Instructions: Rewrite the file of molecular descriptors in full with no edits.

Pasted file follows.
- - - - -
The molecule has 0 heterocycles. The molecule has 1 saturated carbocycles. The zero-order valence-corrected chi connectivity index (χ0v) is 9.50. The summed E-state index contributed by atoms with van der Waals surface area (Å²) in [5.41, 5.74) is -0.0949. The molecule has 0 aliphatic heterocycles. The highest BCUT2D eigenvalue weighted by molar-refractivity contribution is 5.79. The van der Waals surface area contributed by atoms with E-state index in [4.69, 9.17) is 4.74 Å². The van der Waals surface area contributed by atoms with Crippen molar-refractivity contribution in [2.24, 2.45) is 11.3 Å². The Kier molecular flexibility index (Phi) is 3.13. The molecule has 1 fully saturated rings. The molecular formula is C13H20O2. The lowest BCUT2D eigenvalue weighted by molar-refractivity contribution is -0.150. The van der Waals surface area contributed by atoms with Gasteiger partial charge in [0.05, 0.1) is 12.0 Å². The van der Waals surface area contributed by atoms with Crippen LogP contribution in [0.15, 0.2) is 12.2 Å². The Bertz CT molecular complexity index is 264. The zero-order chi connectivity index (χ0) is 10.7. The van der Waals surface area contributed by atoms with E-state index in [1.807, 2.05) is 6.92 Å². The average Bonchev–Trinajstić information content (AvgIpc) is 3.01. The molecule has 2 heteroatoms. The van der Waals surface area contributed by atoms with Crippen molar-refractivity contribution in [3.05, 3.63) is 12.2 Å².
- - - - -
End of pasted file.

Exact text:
The molecule has 0 heterocycles. The molecule has 1 saturated carbocycles. The zero-order valence-corrected chi connectivity index (χ0v) is 9.50. The summed E-state index contributed by atoms with van der Waals surface area (Å²) in [5.41, 5.74) is -0.0949. The molecule has 0 aliphatic heterocycles. The highest BCUT2D eigenvalue weighted by molar-refractivity contribution is 5.79. The van der Waals surface area contributed by atoms with E-state index in [4.69, 9.17) is 4.74 Å². The van der Waals surface area contributed by atoms with Crippen molar-refractivity contribution in [2.24, 2.45) is 11.3 Å². The Kier molecular flexibility index (Phi) is 3.13. The molecule has 1 fully saturated rings. The molecular formula is C13H20O2. The lowest BCUT2D eigenvalue weighted by molar-refractivity contribution is -0.150. The van der Waals surface area contributed by atoms with Gasteiger partial charge in [0.05, 0.1) is 12.0 Å². The van der Waals surface area contributed by atoms with Crippen LogP contribution in [0.15, 0.2) is 12.2 Å². The Bertz CT molecular complexity index is 264. The zero-order chi connectivity index (χ0) is 10.7. The van der Waals surface area contributed by atoms with E-state index in [1.807, 2.05) is 6.92 Å². The average Bonchev–Trinajstić information content (AvgIpc) is 3.01. The molecule has 2 heteroatoms. The van der Waals surface area contributed by atoms with Crippen molar-refractivity contribution in [3.05, 3.63) is 12.2 Å².